-- this sense of serenity, you know. I like doing stuff like that, because it kind of
gives me time to focus on me as a person.
Every base has its own fitness center we can visit whenever we want, so earlier in the
day, I joined Michael for a workout at his gym.
He got my heart pumping and I learned some new exercises I’ll add to my own PT program.
All right. That’s...
That was good.
And we loved it!
After you get off work, what are some of the things that you choose to do for fun?
Last year, for a week, my brother came to see me during spring break. He stayed on base
and everything like that. Play basketball together, work out. We go to the movies, go
laser-tagging. One of the things that I get, especially from like family members and stuff
like that, they always ask you, “What is it like? What is it like?” And it’s just
like any other job. You got a time where you’re supposed to be there.
You got a time that you’re supposed to be off.
But I had MTIs and everything telling me that when I was going through basic, it’s
totally different. You got to get through this certain portion of your career, of course,
because everyone else had to do it. But once you finish that and you get out there, you’re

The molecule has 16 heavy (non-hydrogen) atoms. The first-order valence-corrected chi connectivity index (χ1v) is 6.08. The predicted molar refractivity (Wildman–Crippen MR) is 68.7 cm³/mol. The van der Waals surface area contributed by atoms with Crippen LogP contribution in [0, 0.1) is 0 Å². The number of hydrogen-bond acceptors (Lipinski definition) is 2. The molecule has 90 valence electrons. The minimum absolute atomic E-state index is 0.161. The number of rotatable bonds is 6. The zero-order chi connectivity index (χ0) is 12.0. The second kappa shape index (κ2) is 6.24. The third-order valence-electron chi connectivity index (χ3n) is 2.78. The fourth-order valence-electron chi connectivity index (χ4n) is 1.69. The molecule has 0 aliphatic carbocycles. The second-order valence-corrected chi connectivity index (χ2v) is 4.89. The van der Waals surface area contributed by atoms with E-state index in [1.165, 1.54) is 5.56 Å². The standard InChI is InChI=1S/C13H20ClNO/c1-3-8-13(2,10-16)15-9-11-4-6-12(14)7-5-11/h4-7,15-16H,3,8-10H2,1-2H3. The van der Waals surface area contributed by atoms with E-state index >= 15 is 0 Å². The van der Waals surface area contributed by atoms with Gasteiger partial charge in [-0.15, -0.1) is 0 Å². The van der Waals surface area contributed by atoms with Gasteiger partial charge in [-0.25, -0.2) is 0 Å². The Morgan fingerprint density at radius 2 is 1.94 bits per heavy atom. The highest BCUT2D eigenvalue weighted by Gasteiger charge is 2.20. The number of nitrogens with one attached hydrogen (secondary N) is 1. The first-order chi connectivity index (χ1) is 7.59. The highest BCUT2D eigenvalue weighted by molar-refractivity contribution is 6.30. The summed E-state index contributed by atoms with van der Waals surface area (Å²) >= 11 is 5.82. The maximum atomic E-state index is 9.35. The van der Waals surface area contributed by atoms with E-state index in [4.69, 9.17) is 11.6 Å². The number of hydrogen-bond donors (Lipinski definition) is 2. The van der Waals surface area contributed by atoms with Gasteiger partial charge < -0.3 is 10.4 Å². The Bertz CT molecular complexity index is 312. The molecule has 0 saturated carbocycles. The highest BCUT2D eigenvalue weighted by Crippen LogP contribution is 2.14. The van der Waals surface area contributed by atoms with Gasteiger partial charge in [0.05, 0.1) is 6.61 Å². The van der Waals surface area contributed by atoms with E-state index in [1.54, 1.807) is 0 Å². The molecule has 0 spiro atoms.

able to live life the way that you want to live it.
From working out at the gym to trail runs to everything in between, you can see the
way we stay in shape is far from the stereotypical formations and screaming drill sergeants.
While we still have to pass an annual fitness test, how we prepare for the test is really
up to us. And there are so many ways to make that happen.
Service members are required to perform physical training (PT) throughout their careers to ensure they are ready for physically demanding situations that they may encounter in the Military. In some cases PT may be a group exercise activity where an entire unit follows an instructor’s lead, in other cases PT is largely left to the individual to ensure they are adhering to conditioning guidelines.
Physical Fitness Tests